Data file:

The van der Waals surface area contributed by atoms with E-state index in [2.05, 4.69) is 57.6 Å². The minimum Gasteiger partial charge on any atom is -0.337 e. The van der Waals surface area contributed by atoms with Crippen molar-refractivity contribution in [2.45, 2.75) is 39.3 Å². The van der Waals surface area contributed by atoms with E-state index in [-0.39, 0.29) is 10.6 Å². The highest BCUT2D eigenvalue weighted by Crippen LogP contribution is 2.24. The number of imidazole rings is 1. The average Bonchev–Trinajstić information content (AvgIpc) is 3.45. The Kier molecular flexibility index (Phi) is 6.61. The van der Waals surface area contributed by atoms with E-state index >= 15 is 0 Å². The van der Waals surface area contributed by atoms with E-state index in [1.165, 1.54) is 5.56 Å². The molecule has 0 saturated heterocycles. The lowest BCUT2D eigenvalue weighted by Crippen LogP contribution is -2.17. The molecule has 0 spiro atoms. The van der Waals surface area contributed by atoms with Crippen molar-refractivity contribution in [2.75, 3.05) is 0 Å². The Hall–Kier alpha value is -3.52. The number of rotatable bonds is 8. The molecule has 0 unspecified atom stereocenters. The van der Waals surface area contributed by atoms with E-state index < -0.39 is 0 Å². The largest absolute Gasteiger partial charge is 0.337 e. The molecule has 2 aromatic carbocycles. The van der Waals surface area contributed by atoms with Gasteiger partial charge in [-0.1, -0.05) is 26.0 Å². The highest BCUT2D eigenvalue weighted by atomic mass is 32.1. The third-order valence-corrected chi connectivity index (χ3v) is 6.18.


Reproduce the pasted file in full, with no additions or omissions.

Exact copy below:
The van der Waals surface area contributed by atoms with E-state index in [2.05, 4.69) is 57.6 Å². The minimum Gasteiger partial charge on any atom is -0.337 e. The van der Waals surface area contributed by atoms with Crippen molar-refractivity contribution in [2.45, 2.75) is 39.3 Å². The van der Waals surface area contributed by atoms with E-state index in [-0.39, 0.29) is 10.6 Å². The highest BCUT2D eigenvalue weighted by Crippen LogP contribution is 2.24. The number of imidazole rings is 1. The average Bonchev–Trinajstić information content (AvgIpc) is 3.45. The Kier molecular flexibility index (Phi) is 6.61. The van der Waals surface area contributed by atoms with E-state index >= 15 is 0 Å². The van der Waals surface area contributed by atoms with E-state index in [1.165, 1.54) is 5.56 Å². The molecule has 0 saturated heterocycles. The lowest BCUT2D eigenvalue weighted by Crippen LogP contribution is -2.17. The molecule has 0 spiro atoms. The van der Waals surface area contributed by atoms with Crippen molar-refractivity contribution in [2.75, 3.05) is 0 Å². The Hall–Kier alpha value is -3.52. The number of rotatable bonds is 8. The molecule has 0 unspecified atom stereocenters. The van der Waals surface area contributed by atoms with E-state index < -0.39 is 0 Å². The largest absolute Gasteiger partial charge is 0.337 e. The molecule has 2 aromatic carbocycles. The van der Waals surface area contributed by atoms with Gasteiger partial charge in [-0.1, -0.05) is 26.0 Å². The highest BCUT2D eigenvalue weighted by atomic mass is 32.1. The third-order valence-corrected chi connectivity index (χ3v) is 6.18.